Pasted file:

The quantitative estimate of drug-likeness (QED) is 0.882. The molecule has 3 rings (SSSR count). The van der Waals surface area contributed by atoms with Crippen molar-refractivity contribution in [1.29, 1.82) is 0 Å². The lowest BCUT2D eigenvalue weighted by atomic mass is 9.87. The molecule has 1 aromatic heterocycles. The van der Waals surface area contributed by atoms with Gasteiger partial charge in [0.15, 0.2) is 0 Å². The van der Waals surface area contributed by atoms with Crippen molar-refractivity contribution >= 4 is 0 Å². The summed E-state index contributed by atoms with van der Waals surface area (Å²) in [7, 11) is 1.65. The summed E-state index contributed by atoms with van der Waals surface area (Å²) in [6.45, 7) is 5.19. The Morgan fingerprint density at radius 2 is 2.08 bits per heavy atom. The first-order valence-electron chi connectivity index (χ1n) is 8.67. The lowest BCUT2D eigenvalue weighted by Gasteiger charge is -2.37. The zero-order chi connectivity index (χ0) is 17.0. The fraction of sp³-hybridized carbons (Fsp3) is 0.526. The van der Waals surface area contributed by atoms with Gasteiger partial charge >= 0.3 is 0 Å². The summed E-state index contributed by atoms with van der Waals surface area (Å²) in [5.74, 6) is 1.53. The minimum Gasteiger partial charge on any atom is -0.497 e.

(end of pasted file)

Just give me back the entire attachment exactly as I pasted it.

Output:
The quantitative estimate of drug-likeness (QED) is 0.882. The molecule has 3 rings (SSSR count). The van der Waals surface area contributed by atoms with Crippen molar-refractivity contribution in [1.29, 1.82) is 0 Å². The lowest BCUT2D eigenvalue weighted by atomic mass is 9.87. The molecule has 1 aromatic heterocycles. The van der Waals surface area contributed by atoms with Gasteiger partial charge in [0.15, 0.2) is 0 Å². The van der Waals surface area contributed by atoms with Crippen molar-refractivity contribution >= 4 is 0 Å². The summed E-state index contributed by atoms with van der Waals surface area (Å²) in [7, 11) is 1.65. The summed E-state index contributed by atoms with van der Waals surface area (Å²) in [6.45, 7) is 5.19. The Morgan fingerprint density at radius 2 is 2.08 bits per heavy atom. The first-order valence-electron chi connectivity index (χ1n) is 8.67. The lowest BCUT2D eigenvalue weighted by Gasteiger charge is -2.37. The zero-order chi connectivity index (χ0) is 17.0. The fraction of sp³-hybridized carbons (Fsp3) is 0.526. The van der Waals surface area contributed by atoms with Gasteiger partial charge >= 0.3 is 0 Å². The summed E-state index contributed by atoms with van der Waals surface area (Å²) in [5.74, 6) is 1.53. The minimum Gasteiger partial charge on any atom is -0.497 e.